I just wasted a couple minutes reading the ten commandments of twitter. I’m reluctant to even link to such twaddle, but go ahead, read it, it’ll give you some context.
I continue to be baffled by self-important self-proclaimed pundits who feel the need to tell me how I should use the Internet. Twitter is yet another online chat forum, and nothing more. To tell me that I need to define a goal for Twitter is somewhat like telling someone “you need to define a goal for conversation, and then every conversation you have needs to be working towards that goal.”
The goal of conversation varies from one conversation to another. Some are about relationships, some are about purchasing tuna fish, and some are about criticizing folks who feel the need to tell me that I need to pick an overarching goal for all of my conversations.
Another pet peeve of mine that shows up in this ludicrous post is the assertion that I must grow my followers. People who define their worth in terms of the number of twitter followers they have, or in terms of the traffic that their blog receives, or in terms of how many barflies gather around them to listen to their inane jokes, are missing the point of human relationship. And it’s just really sad.
Relationships are not a popularity contest. The person with the most followers doesn’t win. They merely have an enormous list of other popularity contest contestants gathering around them hoping that something will rub off.
Please don’t tell me how I should use my blog, or Twitter, or Facebook, or whatever else. If you view conversation as nothing more than a marketing opportunity, chances are your conversation is of the cold and sterile sort anyways, and I really won’t want to emulate that.
So, it appears that I was wrong. I can deal with that.
I tend to pick up Twitter during a conference, because it’s a useful way to keep track of what other folks are attending and doing at the conference. Then I drop it afterwards.
But after Amsterdam, I kept doing it. I’m not sure why. I think it’s a combination of things. I think perhaps the list of people I’m following got long enough that it was actually interesting to keep track of what someone had for breakfast, or more likely with the group I follow, what continent they are on today. So presumably it’s all about how interesting the folks you’re following actually are.
And, as a consequence, I’ve been posting more there myself, although what I post is hardly as interesting as some of the folks I follow.
Still, I can’t imagine what their business model is, and how they can possibly afford to keep running this service long term, unless someone buys them and starts placing ads, or something. Not sure how far the ad model scales. I have’t clicked on an ad this year. Don’t know about you.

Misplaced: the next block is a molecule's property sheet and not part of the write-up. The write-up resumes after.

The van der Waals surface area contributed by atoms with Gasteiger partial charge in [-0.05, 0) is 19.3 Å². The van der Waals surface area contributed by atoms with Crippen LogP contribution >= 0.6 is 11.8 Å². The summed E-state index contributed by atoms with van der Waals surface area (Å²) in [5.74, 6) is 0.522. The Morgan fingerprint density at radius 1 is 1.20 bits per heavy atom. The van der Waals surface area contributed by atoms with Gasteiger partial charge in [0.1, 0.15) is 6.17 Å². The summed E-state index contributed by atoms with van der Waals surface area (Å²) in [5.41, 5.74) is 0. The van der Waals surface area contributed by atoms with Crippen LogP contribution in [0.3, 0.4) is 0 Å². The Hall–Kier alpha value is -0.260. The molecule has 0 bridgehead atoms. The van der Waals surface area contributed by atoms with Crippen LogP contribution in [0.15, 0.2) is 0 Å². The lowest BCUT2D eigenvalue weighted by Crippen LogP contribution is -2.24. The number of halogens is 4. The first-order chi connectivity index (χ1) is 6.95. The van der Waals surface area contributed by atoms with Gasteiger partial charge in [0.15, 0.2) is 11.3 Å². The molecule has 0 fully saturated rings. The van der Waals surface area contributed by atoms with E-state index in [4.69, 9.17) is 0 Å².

While I’m still not sure that I’ll ever use Twitter on a regular basis, it seems that it’s amazingly useful for a conference, or other event where a bunch of people are in close proximity to one another, and it’s useful to know where each one of them are – say, what talk they are attending, where they’re going for dinner, what they think of the keynote. Of course, even then, it’s only useful if everyone updates it regularly.
It turned out to be quite handy during ApacheCon, but I expect that I’ll stop using it pretty quickly now that I’m back in the real world. You know, unless everyone at work suddenly started using it, in which case it might actually become a useful work tool, and replace the department-wide “I’m going over to a meeting” kinds of messages.
Ok, after a little thought, here’s my revised take on Twitter.
Twitter appears to be a hosted blog service. Nothing more nor less. The only thing innovative about it is that it limits your postings to 90 characters, and thus encourages you to post less, more frequently. Since I already have a blog, if people want to subscribe to my RSS feed, well, I’ve already got one. And it doesn’t limit me to 90 characters. If I can say something in 90 characters, it probably wasn’t worth saying.
I’ve been finding the Twitter phenomenon truly baffling. Why would I care to post an up-to-the-minute timeline of my life? Why would I care to follow such a timeline of someone else? And yet, lots of seemingly intelligent people are participating in this, and seem to think that it’s pretty cool, and, dare I say it, USEFUL. I’m not sure I need yet another thing to fill my already-too-busy time, and posting updates to a website so that strangers can read it just seems somewhat exhibitionist. Even more exhibitionist than having a blog.
But even weirder, it seems it’s supposed to be keeping your friends appraised of what’s going on in your life, without the inconvenience of actual interpersonal interaction.
Dunno. Perhaps I’ll give it a try, but I really can’t see myself sticking with this for more than a few seconds.